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With dramatic demographic shifts under way in this country, pharmacies should tailor their marketing to multiethnic groups.
According to data from the 2005 American Community Survey released in August by the U.S. Census Bureau, Hispanics increased their hold as the country's largest minority group, with 14.5% of the population, compared with 12.8% for African-Americans. California, New York, Texas, and Florida reported the nation's largest immigrant populations. But less expected destinations such as the Upper Midwest, New England, and the Rocky Mountain states are beginning to see immigrant activity. Indiana saw a 34% increase in the number of immigrants from 2000 to 2005; South Dakota saw a 44% hike; Delaware, 32%; Missouri, 31%; Colorado, 28%; and New Hampshire, 26%.
With immigrants showing up in many more communities nationwide than ever before, the question that must be asked is, How should pharmacies tailor their marketing and services to meet the needs of these rapidly increasing ethnic groups?
In September, Kerr Drug, Raleigh, N.C., launched an in-store translation service for Hispanic customers in 11 stores in the Charleston, S.C., market. Diane Eliezer, Kerr's director of marketing, said, "The service allows Latino customers to approach a pharmacist and say, 'I need translation.' The pharmacist calls a number, and they are hooked up in a three-way phone call. The service, which can only be accessed in the store, is provided through Dial America. Pharmacists are excited about the service because some of them are frustrated by their inability to communicate clearly with patients."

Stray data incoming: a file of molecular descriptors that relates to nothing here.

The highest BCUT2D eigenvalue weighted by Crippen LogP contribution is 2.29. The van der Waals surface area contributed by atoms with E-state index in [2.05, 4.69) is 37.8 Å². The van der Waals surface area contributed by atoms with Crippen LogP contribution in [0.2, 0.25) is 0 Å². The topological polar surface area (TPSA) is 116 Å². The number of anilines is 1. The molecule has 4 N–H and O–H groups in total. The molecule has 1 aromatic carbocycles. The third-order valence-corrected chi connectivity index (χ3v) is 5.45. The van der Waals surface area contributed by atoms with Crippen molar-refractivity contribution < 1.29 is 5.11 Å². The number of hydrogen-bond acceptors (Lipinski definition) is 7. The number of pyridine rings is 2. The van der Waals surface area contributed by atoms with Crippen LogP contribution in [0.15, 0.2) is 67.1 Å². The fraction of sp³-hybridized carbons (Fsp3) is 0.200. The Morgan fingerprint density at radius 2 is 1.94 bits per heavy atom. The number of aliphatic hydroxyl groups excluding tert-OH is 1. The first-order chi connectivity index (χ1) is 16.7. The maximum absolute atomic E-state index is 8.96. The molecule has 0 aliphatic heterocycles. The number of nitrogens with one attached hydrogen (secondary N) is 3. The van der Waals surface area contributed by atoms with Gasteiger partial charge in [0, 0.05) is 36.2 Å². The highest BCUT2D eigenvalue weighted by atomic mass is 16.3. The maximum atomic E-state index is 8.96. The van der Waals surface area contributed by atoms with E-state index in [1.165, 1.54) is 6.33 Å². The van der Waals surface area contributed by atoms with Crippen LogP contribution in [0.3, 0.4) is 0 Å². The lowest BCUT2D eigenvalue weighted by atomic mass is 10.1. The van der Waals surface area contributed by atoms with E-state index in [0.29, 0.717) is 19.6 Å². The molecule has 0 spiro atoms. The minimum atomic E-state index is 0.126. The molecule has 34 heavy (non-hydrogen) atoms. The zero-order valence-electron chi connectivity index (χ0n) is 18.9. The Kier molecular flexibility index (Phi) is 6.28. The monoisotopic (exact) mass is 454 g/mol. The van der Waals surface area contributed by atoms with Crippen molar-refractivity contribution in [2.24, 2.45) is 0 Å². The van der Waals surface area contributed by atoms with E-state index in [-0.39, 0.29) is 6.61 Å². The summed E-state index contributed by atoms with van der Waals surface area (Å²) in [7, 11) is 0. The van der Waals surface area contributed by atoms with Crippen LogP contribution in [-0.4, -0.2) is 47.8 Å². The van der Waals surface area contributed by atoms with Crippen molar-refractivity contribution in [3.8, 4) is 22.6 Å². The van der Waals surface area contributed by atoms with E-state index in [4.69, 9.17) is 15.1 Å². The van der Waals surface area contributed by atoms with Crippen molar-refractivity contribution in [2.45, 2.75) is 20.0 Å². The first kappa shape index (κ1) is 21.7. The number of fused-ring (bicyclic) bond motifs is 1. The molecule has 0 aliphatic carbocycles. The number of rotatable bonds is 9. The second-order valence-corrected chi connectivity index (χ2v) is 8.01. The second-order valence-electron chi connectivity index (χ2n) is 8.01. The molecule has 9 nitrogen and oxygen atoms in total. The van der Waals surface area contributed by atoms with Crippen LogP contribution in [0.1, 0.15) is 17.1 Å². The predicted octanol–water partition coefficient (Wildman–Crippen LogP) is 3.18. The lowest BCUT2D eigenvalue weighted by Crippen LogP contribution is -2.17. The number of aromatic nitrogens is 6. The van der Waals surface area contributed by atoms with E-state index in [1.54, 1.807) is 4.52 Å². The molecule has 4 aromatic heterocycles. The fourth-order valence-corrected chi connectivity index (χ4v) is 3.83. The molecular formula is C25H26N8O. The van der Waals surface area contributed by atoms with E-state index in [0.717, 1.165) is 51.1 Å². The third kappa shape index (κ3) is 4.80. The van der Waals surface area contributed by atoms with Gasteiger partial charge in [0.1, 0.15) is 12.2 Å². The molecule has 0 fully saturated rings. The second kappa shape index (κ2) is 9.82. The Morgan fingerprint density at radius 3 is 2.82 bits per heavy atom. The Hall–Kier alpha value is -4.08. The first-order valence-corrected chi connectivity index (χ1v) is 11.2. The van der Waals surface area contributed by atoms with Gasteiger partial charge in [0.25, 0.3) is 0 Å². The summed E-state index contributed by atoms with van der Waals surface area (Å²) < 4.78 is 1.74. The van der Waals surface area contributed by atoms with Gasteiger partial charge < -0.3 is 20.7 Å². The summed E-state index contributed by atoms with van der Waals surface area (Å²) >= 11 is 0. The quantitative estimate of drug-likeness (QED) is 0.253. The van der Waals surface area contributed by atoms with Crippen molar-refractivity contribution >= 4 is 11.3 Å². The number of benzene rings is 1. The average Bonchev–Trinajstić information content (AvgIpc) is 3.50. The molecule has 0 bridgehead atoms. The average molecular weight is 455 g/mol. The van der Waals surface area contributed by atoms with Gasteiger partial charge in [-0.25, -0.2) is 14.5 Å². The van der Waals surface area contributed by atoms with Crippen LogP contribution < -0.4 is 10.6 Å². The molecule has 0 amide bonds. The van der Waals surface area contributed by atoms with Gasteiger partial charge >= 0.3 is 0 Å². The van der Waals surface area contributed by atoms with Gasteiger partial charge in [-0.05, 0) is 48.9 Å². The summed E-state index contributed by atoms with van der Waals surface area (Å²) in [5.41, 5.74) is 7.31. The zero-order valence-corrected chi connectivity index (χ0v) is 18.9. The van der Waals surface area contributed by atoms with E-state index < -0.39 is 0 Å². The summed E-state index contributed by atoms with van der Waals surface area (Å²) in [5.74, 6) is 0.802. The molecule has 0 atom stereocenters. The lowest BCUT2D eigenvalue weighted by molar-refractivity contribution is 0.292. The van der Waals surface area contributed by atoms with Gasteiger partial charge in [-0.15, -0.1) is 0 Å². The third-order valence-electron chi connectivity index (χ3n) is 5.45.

Eliezer said the free service, which is intended to help customers with their questions about prescriptions and over-the-counter items, is being promoted with signage in stores as well as in TV, radio, and print ads. In addition, Kerr Drug has reached out to the South Carolina Hispanic/ Latino Health Coalition in Charleston, so that the coalition can inform Hispanic and Latino residents about the new service. If the service is successful, it will be rolled out to stores in the North Carolina market.
Earlier this year, Walgreens launched a program called "Dial a Pharmacist." The program enables patients at the pharmacy counter to have a telephone consultation in their native language with a Walgreens pharmacist. Walgreens spokesman Michael Polzin explained, "It's a system that is built into our pharmacy computer system. If a patient needs counseling in his or her native language, our pharmacist can look in the computer and find another Walgreens pharmacist anywhere in the country who is currently working and who speaks the patient's language. The patients can talk over the phone to the pharmacist. The pharmacist can counsel patients on their medications or answer questions they have related to their prescriptions." Polzin said that more than 100,000 patients have used the system in just the first few months.
Noting that close to 20% of the U.S. population speaks a language other than English, Polzin said Walgreens maintains a database of the languages that its pharmacists speak. Twenty percent of Walgreens stores have at least one bilingual pharmacist. The chain also provides its pharmacists with a translation card that contains some common phrases in different languages.
Walgreens also targets its stores' merchandise to different populations in certain neighborhoods. "We carry different shades of cosmetics and different ethnic food items depending on the demographics of that area," said Polzin.